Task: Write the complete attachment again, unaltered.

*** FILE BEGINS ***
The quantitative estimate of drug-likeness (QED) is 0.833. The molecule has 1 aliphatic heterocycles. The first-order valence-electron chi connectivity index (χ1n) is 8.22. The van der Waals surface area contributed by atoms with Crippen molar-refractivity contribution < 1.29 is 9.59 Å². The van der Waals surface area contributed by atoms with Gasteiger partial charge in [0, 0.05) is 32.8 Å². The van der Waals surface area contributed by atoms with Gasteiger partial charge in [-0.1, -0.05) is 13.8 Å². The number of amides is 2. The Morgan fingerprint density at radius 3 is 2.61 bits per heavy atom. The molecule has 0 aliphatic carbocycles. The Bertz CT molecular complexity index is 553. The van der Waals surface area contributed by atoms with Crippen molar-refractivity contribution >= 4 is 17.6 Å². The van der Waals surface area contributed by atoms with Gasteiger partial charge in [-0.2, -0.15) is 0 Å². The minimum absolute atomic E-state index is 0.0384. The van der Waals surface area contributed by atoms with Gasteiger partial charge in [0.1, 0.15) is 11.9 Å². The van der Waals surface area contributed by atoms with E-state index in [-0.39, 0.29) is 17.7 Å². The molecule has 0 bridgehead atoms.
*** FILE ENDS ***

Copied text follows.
The quantitative estimate of drug-likeness (QED) is 0.833. The molecule has 1 aliphatic heterocycles. The first-order valence-electron chi connectivity index (χ1n) is 8.22. The van der Waals surface area contributed by atoms with Crippen molar-refractivity contribution < 1.29 is 9.59 Å². The van der Waals surface area contributed by atoms with Gasteiger partial charge in [0, 0.05) is 32.8 Å². The van der Waals surface area contributed by atoms with Gasteiger partial charge in [-0.1, -0.05) is 13.8 Å². The number of amides is 2. The Morgan fingerprint density at radius 3 is 2.61 bits per heavy atom. The molecule has 0 aliphatic carbocycles. The Bertz CT molecular complexity index is 553. The van der Waals surface area contributed by atoms with Crippen molar-refractivity contribution >= 4 is 17.6 Å². The van der Waals surface area contributed by atoms with Gasteiger partial charge in [-0.2, -0.15) is 0 Å². The minimum absolute atomic E-state index is 0.0384. The van der Waals surface area contributed by atoms with Gasteiger partial charge in [0.1, 0.15) is 11.9 Å². The van der Waals surface area contributed by atoms with E-state index in [-0.39, 0.29) is 17.7 Å². The molecule has 0 bridgehead atoms.